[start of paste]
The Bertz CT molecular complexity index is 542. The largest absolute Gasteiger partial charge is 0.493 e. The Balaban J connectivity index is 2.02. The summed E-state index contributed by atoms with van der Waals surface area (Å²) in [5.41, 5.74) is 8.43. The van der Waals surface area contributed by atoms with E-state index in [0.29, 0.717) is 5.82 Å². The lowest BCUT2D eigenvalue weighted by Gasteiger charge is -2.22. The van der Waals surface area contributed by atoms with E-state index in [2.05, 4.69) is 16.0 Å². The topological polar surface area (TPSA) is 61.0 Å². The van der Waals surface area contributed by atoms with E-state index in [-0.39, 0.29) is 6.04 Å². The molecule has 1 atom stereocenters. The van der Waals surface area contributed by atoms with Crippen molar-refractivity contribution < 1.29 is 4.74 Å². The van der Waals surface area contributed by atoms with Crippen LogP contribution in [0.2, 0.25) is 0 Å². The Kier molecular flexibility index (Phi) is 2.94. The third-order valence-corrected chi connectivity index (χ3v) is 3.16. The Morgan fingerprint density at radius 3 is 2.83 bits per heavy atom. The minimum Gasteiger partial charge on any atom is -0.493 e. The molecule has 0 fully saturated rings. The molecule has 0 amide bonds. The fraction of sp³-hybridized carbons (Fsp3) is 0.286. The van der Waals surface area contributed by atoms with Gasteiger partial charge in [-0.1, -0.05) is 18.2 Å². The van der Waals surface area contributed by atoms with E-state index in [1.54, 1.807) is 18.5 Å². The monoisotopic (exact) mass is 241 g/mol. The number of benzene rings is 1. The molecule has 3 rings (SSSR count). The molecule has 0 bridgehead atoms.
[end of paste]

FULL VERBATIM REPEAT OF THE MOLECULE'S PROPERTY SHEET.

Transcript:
The Bertz CT molecular complexity index is 542. The largest absolute Gasteiger partial charge is 0.493 e. The Balaban J connectivity index is 2.02. The summed E-state index contributed by atoms with van der Waals surface area (Å²) in [5.41, 5.74) is 8.43. The van der Waals surface area contributed by atoms with E-state index in [0.29, 0.717) is 5.82 Å². The lowest BCUT2D eigenvalue weighted by Gasteiger charge is -2.22. The van der Waals surface area contributed by atoms with E-state index in [2.05, 4.69) is 16.0 Å². The topological polar surface area (TPSA) is 61.0 Å². The van der Waals surface area contributed by atoms with E-state index in [-0.39, 0.29) is 6.04 Å². The molecule has 1 atom stereocenters. The van der Waals surface area contributed by atoms with Crippen molar-refractivity contribution < 1.29 is 4.74 Å². The van der Waals surface area contributed by atoms with Crippen LogP contribution in [0.2, 0.25) is 0 Å². The Kier molecular flexibility index (Phi) is 2.94. The third-order valence-corrected chi connectivity index (χ3v) is 3.16. The Morgan fingerprint density at radius 3 is 2.83 bits per heavy atom. The minimum Gasteiger partial charge on any atom is -0.493 e. The molecule has 0 fully saturated rings. The molecule has 0 amide bonds. The fraction of sp³-hybridized carbons (Fsp3) is 0.286. The van der Waals surface area contributed by atoms with Gasteiger partial charge in [-0.1, -0.05) is 18.2 Å². The van der Waals surface area contributed by atoms with E-state index in [1.54, 1.807) is 18.5 Å². The monoisotopic (exact) mass is 241 g/mol. The number of benzene rings is 1. The molecule has 3 rings (SSSR count). The molecule has 0 bridgehead atoms.